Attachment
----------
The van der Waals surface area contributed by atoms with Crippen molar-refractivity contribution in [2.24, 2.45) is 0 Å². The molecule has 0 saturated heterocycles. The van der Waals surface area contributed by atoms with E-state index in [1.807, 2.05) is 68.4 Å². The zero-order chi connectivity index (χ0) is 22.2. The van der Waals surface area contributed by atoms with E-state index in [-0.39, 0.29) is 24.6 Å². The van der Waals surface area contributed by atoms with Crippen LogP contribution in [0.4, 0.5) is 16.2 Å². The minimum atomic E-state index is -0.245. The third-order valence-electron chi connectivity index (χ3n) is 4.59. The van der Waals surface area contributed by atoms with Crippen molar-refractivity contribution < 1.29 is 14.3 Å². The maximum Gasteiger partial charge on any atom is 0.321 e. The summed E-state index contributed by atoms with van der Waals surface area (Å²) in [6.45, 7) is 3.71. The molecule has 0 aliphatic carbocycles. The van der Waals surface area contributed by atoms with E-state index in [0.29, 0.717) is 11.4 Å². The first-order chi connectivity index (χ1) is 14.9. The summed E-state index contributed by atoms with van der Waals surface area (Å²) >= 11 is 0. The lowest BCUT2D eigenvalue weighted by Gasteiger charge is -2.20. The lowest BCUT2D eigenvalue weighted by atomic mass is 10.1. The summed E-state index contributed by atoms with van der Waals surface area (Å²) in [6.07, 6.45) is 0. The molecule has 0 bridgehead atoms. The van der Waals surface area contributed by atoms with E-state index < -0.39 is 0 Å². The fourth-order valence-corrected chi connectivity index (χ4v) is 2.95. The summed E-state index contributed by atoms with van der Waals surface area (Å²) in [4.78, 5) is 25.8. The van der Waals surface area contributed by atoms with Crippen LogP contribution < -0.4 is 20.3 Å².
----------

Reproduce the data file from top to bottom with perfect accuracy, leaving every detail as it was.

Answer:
The van der Waals surface area contributed by atoms with Crippen molar-refractivity contribution in [2.24, 2.45) is 0 Å². The molecule has 0 saturated heterocycles. The van der Waals surface area contributed by atoms with E-state index in [1.807, 2.05) is 68.4 Å². The zero-order chi connectivity index (χ0) is 22.2. The van der Waals surface area contributed by atoms with E-state index in [-0.39, 0.29) is 24.6 Å². The van der Waals surface area contributed by atoms with Crippen LogP contribution in [0.4, 0.5) is 16.2 Å². The minimum atomic E-state index is -0.245. The third-order valence-electron chi connectivity index (χ3n) is 4.59. The van der Waals surface area contributed by atoms with Crippen molar-refractivity contribution < 1.29 is 14.3 Å². The maximum Gasteiger partial charge on any atom is 0.321 e. The summed E-state index contributed by atoms with van der Waals surface area (Å²) in [6.45, 7) is 3.71. The molecule has 0 aliphatic carbocycles. The van der Waals surface area contributed by atoms with E-state index in [0.29, 0.717) is 11.4 Å². The first-order chi connectivity index (χ1) is 14.9. The summed E-state index contributed by atoms with van der Waals surface area (Å²) >= 11 is 0. The lowest BCUT2D eigenvalue weighted by Gasteiger charge is -2.20. The lowest BCUT2D eigenvalue weighted by atomic mass is 10.1. The summed E-state index contributed by atoms with van der Waals surface area (Å²) in [6.07, 6.45) is 0. The molecule has 0 bridgehead atoms. The van der Waals surface area contributed by atoms with E-state index < -0.39 is 0 Å². The fourth-order valence-corrected chi connectivity index (χ4v) is 2.95. The summed E-state index contributed by atoms with van der Waals surface area (Å²) in [4.78, 5) is 25.8. The van der Waals surface area contributed by atoms with Crippen LogP contribution < -0.4 is 20.3 Å².